Hurry up and wait

So here is where my day job conflicts with my fiction writing.

My day job currently consists of writing news and features articles, and editing pieces for various companies. I’ve done the newbie-reporter gig of covering municipal meetings and county fairs, and logged a number of years as a newspaper copy editor. The copydesk edits all articles in the paper, writes the headlines, fine-tunes (or fully creates) the page layout and clears everything to go to press. What does all this have in common? It needs to be done right now. Or ten minutes ago, if you can swing it. Deadline waits for no one. Missing deadline and making the paper late invites capital punishment. Think I’m kidding? Here is the original definition of the word “deadline.”

When I started seriously writing fiction and researching the kidlit industry, imagine my surprise to discover right now is not how it works. Agents and editors don’t want you to rush. They want you to put the story down, give it time, then pick it back up with new eyes so you can revise it properly; if you send them a revision too quickly, they’re liable to decide you took too little time on it and reject it. I was at first baffled by this, then slightly tearing-my-hair-out about it. “But don’t you want it to be done? Isn’t it done now? How long should I be taking to make it done? Arrrrrrgggghhhhhhh.”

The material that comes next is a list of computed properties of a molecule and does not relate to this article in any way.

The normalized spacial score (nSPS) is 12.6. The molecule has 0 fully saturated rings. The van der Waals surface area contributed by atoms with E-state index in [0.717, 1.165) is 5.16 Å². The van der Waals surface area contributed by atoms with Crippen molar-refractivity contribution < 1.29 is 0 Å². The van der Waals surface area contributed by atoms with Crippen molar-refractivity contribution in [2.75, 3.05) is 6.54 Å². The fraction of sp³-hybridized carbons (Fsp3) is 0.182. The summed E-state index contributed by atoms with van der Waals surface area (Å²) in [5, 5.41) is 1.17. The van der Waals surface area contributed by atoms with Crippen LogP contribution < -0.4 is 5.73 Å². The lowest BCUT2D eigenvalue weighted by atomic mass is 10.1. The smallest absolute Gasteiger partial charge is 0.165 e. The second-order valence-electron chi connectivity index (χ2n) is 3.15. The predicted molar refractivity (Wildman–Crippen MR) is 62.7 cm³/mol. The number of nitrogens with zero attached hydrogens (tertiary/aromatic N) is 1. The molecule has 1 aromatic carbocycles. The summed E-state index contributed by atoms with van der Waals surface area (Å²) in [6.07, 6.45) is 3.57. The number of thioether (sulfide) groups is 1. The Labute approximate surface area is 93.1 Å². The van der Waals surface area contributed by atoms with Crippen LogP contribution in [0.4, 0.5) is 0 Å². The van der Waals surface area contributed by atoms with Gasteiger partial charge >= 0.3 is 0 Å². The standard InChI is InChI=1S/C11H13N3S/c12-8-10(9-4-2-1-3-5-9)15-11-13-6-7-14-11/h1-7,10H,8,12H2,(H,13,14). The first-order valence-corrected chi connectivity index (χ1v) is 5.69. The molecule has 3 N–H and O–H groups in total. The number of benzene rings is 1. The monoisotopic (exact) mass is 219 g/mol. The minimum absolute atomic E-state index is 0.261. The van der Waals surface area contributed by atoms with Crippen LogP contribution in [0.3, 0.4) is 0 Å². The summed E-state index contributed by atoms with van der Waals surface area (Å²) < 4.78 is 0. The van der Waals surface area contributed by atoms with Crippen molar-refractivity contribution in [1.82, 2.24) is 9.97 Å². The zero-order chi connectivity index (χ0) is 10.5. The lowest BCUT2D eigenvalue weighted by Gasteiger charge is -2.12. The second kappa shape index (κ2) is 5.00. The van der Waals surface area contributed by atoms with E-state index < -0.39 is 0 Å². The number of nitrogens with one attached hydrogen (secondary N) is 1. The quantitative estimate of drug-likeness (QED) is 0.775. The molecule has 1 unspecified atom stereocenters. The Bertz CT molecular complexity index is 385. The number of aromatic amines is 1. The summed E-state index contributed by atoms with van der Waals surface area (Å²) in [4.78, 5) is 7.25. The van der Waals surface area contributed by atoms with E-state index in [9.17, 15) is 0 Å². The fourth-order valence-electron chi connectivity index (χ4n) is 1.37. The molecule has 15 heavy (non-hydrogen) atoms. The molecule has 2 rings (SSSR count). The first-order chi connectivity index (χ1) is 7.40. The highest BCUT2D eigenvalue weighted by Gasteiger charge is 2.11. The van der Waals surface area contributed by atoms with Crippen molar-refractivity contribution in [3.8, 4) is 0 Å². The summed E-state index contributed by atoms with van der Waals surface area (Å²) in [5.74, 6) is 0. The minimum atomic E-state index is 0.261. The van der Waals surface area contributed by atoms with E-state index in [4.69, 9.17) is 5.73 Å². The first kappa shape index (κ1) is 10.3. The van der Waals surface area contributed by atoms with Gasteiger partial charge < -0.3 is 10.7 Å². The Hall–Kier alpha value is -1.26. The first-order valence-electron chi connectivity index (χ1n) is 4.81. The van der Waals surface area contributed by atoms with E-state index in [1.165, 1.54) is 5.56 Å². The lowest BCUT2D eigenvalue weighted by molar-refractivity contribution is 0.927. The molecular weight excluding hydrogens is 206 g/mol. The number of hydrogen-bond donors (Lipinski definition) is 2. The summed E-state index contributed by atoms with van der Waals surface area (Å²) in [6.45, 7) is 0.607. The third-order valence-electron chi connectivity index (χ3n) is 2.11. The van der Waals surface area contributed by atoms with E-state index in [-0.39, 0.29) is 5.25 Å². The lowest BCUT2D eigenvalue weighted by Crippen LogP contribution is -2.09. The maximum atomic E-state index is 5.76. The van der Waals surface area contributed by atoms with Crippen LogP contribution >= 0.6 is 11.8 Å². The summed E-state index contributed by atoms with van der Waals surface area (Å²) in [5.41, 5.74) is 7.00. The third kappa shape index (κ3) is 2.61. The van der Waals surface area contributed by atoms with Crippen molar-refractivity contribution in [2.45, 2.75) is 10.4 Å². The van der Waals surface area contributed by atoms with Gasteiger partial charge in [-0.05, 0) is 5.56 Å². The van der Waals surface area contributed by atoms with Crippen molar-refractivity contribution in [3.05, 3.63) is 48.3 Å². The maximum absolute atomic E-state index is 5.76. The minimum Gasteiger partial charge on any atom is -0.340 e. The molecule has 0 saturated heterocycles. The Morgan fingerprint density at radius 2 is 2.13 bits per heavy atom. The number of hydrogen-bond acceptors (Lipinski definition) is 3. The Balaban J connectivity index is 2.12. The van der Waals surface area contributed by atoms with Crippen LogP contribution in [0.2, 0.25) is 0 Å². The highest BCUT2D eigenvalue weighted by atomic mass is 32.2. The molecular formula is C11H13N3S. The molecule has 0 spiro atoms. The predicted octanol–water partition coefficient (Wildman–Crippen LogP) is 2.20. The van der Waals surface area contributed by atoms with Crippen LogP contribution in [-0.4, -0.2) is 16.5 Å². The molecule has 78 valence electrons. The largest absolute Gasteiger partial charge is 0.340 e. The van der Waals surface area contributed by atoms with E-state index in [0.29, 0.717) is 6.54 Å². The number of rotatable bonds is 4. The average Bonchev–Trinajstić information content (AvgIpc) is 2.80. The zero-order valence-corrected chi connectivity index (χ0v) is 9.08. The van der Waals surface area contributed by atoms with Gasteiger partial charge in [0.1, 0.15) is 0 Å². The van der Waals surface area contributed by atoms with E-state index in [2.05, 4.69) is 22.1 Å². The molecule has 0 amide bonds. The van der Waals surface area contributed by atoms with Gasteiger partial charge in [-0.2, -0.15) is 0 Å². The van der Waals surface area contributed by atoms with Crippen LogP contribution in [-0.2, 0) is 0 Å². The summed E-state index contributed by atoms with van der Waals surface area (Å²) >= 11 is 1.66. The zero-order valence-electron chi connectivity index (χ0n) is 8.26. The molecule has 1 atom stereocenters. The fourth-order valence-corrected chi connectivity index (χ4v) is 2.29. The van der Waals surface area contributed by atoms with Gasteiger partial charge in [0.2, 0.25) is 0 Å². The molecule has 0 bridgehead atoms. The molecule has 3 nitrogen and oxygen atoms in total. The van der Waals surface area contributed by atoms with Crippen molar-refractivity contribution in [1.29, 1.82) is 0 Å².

It’s taken some practice. But I’ve been getting better at allowing time for breathing room, and letting the story be done when it’s ready to be done. So, don’t make my newbie mistake. Put it down. Give it time. Breathe.